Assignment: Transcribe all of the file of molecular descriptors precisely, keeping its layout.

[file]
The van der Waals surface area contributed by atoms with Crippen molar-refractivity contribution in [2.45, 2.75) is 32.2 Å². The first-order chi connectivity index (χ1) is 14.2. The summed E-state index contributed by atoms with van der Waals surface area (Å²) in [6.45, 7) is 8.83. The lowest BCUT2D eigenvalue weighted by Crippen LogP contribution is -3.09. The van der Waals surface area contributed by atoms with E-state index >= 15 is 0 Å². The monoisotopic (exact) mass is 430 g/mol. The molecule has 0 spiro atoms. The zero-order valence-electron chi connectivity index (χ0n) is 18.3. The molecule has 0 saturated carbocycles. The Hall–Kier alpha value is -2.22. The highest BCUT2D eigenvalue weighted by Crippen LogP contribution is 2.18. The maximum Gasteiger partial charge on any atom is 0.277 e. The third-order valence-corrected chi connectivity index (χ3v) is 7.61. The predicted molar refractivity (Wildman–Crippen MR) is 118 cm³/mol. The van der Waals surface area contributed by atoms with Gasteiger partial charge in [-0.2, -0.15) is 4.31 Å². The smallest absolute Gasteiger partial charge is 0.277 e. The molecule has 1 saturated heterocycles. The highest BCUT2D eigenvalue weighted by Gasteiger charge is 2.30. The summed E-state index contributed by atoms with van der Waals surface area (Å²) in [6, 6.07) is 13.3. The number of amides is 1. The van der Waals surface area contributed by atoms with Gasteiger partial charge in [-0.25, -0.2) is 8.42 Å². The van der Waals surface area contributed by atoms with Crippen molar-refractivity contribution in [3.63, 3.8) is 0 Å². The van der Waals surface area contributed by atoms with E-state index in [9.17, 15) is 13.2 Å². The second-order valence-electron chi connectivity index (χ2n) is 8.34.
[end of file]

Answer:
The van der Waals surface area contributed by atoms with Crippen molar-refractivity contribution in [2.45, 2.75) is 32.2 Å². The first-order chi connectivity index (χ1) is 14.2. The summed E-state index contributed by atoms with van der Waals surface area (Å²) in [6.45, 7) is 8.83. The lowest BCUT2D eigenvalue weighted by Crippen LogP contribution is -3.09. The van der Waals surface area contributed by atoms with E-state index >= 15 is 0 Å². The monoisotopic (exact) mass is 430 g/mol. The molecule has 0 spiro atoms. The zero-order valence-electron chi connectivity index (χ0n) is 18.3. The molecule has 0 saturated carbocycles. The Hall–Kier alpha value is -2.22. The highest BCUT2D eigenvalue weighted by Crippen LogP contribution is 2.18. The maximum Gasteiger partial charge on any atom is 0.277 e. The third-order valence-corrected chi connectivity index (χ3v) is 7.61. The predicted molar refractivity (Wildman–Crippen MR) is 118 cm³/mol. The van der Waals surface area contributed by atoms with Gasteiger partial charge in [-0.2, -0.15) is 4.31 Å². The smallest absolute Gasteiger partial charge is 0.277 e. The molecule has 1 saturated heterocycles. The highest BCUT2D eigenvalue weighted by Gasteiger charge is 2.30. The summed E-state index contributed by atoms with van der Waals surface area (Å²) in [6, 6.07) is 13.3. The number of amides is 1. The van der Waals surface area contributed by atoms with Gasteiger partial charge in [-0.25, -0.2) is 8.42 Å². The van der Waals surface area contributed by atoms with Crippen molar-refractivity contribution in [3.63, 3.8) is 0 Å². The van der Waals surface area contributed by atoms with E-state index in [9.17, 15) is 13.2 Å². The second-order valence-electron chi connectivity index (χ2n) is 8.34.